‘Unique’ Candidate Raincheck

Some candidates  believe when compared to others, like the glowing waves. what they have to offer is quite unique.
What can enhance the chances of this being true  is something regularly practiced by the best candidates, who always seek feedback after interviews/They always seek to improve.
Really smart candidates learn from the new found knowledge and adapt.
The smartest candidates of all, (who always end up with serious consideration, if not the job) know that even when they apply the lessons of the past and do everything they can and what they offer is very differentiated, sometimes still, they won’t be hired!
They know that this is not because they did anything wrong but because every opportunity is unique, (just like them) and simply, in some cases there was an even better ‘unique’ fit for the role.

Following The Money Often Reveals The True Story

Aspiring job seekers, don’t be dazzled by the scenery! Save yourself from a bad job move and get to the reality of what a business actually does sooner rather than later. Inspiring recruiters may tell you what an employer aspires to be, about the new this or the new that division they are going to build which is great. But, you need the reality of what the experience is now. So the questions that get you closer to the truth orient around where your future employer ‘actually makes’ the bulk of its cash from versus where it ‘wants’ to make money. #SmartCareerMoves

Avoiding A Career Ambush – Be Alert and Bring Your ‘A’ Game

 

 

Strategic planners on the fastest career track know that getting to the truth of a client’s challenge is key. It’s is equally vital to understand the truth of the consumers served by your clients.

Getting to a genuine understanding of your client’s business gives you a chance of being relevant and better still, of moving the client forward.

In one of life’s great paradoxes, the strategic planner plays the role of the cobbler that wears no shoes/do not do for themselves what they instinctively do for others. That is, apply the same strategic nous and tools to obtaining authenticity when it comes to understanding a genuine career opportunity from a dud.

I hear of almost daily tales of candidates that got duped. But, the storytellers typically don’t see that they are complicit.

New career enhancing roles lie before them and rather than clarify the fundamentals that will define their success in a new role, much is taken at face value. Naiive? Or, a commendable illustration of their trust? It doesn’t matter. The carnage is the same.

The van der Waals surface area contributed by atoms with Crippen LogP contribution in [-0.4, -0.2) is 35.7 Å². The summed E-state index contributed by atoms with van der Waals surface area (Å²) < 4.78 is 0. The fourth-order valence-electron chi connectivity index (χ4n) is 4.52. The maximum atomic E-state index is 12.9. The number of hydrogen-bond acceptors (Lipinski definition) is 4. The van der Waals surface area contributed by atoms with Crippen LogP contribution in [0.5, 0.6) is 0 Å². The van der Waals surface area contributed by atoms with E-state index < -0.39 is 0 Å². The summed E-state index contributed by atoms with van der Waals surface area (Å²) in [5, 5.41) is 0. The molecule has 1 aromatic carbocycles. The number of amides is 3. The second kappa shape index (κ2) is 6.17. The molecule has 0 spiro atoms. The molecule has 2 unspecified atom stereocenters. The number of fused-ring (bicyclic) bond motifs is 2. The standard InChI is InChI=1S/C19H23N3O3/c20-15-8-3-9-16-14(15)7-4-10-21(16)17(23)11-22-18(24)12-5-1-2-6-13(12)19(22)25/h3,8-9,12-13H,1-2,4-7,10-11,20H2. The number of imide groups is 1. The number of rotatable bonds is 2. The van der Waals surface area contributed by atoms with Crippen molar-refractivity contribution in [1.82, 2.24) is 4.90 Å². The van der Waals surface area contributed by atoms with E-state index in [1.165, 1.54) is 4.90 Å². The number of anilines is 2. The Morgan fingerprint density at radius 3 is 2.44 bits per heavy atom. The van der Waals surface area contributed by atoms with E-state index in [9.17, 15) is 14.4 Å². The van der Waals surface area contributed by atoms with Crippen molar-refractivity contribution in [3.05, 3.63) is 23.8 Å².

Some basics. Whenever you are considered for a career opportunity, it is your knowledge and experience that is sought after. It is perceived to be able to solve one of a range of challenges facing your prospective future employer.

Ultimately what your future employer is seeing is your ability to either help save or make money and preferably both! And this is where it can get dangerous, for you!

The more your perceived ability to make money combined with urgency by the agency to make a hire, the more exponential the chances that they will avoid communicating, miscommunicate or incorrectly communicate information that might otherwise deter you from taking the job.

I don’t mean to say that hiring managers intentionally mislead. I am saying that many people under enough pressure, hiring manager or agency with a pressing client need, may be economical with the truth. This may help relieve client pressure whilst unfortunately not be optimal for you.

The Group Director hired to become a Head of Strategy takes the job because the agency is independent, moves countries and finds out one month in that the agency is being bought by a holding company.

The Director that moves across country to discover one month in that the client, that they moved their lives for, is leaving the agency.

Clearly the agency has to do what it has to do and perhaps the hiring manager or the department head is not party to much larger forces at play. The take out is therefore, you as the individual seeking a career enhancing move have to be alert!

You have to employ that smart truth revealing expertise to your career and most certainly at the inflexion points of progression from one job to another.

To be fair to those hiring, the more ‘you’ want an opportunity at a certain brand or agency, the more you will compromise, the more details you will overlook, the less you will be ‘on your game’ to understand exactly what you might be getting in to.

Indeed, far from applying healthy skepticism that engenders a pragmatic understanding that what one is being told is correct, you seek to reinforce your perceptions of what you want to hear. And, you fail to see the pitfalls.

When you are ‘on,’ you do not ask limiting questions but bigger questions in your quest to understand the truth. You in this mode are in control and driving your quest versus passively being drawn into a career ambush.

Getting to a Robust Understanding of a Job Opportunity – Some thoughts